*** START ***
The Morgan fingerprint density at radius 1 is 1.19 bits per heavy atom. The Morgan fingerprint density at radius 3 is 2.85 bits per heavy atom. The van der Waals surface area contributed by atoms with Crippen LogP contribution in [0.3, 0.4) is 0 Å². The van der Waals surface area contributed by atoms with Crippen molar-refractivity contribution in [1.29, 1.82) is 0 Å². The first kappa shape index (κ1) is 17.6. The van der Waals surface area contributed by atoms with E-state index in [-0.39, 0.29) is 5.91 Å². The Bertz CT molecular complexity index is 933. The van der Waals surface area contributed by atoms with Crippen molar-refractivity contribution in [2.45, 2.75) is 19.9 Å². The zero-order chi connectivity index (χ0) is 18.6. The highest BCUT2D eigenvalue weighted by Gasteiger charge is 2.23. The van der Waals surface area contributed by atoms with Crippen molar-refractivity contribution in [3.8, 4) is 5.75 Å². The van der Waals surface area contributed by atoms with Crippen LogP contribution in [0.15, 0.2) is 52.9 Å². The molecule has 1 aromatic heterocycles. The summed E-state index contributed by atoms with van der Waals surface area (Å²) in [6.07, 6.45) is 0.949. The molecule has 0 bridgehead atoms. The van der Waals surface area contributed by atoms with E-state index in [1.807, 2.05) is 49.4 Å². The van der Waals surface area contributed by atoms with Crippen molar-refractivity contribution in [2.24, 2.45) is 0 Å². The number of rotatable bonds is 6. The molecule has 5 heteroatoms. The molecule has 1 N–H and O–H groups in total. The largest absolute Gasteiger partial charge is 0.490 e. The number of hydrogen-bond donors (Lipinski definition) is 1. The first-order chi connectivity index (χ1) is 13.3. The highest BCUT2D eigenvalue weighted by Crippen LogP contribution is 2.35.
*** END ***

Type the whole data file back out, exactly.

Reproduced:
The Morgan fingerprint density at radius 1 is 1.19 bits per heavy atom. The Morgan fingerprint density at radius 3 is 2.85 bits per heavy atom. The van der Waals surface area contributed by atoms with Crippen LogP contribution in [0.3, 0.4) is 0 Å². The van der Waals surface area contributed by atoms with Crippen molar-refractivity contribution in [1.29, 1.82) is 0 Å². The first kappa shape index (κ1) is 17.6. The van der Waals surface area contributed by atoms with E-state index in [-0.39, 0.29) is 5.91 Å². The Bertz CT molecular complexity index is 933. The van der Waals surface area contributed by atoms with Crippen molar-refractivity contribution in [2.45, 2.75) is 19.9 Å². The zero-order chi connectivity index (χ0) is 18.6. The highest BCUT2D eigenvalue weighted by Gasteiger charge is 2.23. The van der Waals surface area contributed by atoms with Crippen molar-refractivity contribution in [3.8, 4) is 5.75 Å². The van der Waals surface area contributed by atoms with Crippen LogP contribution in [0.15, 0.2) is 52.9 Å². The molecule has 1 aromatic heterocycles. The summed E-state index contributed by atoms with van der Waals surface area (Å²) in [6.07, 6.45) is 0.949. The molecule has 0 bridgehead atoms. The van der Waals surface area contributed by atoms with E-state index in [1.807, 2.05) is 49.4 Å². The van der Waals surface area contributed by atoms with Crippen molar-refractivity contribution in [2.24, 2.45) is 0 Å². The number of rotatable bonds is 6. The molecule has 5 heteroatoms. The molecule has 1 N–H and O–H groups in total. The largest absolute Gasteiger partial charge is 0.490 e. The number of hydrogen-bond donors (Lipinski definition) is 1. The first-order chi connectivity index (χ1) is 13.3. The highest BCUT2D eigenvalue weighted by Crippen LogP contribution is 2.35.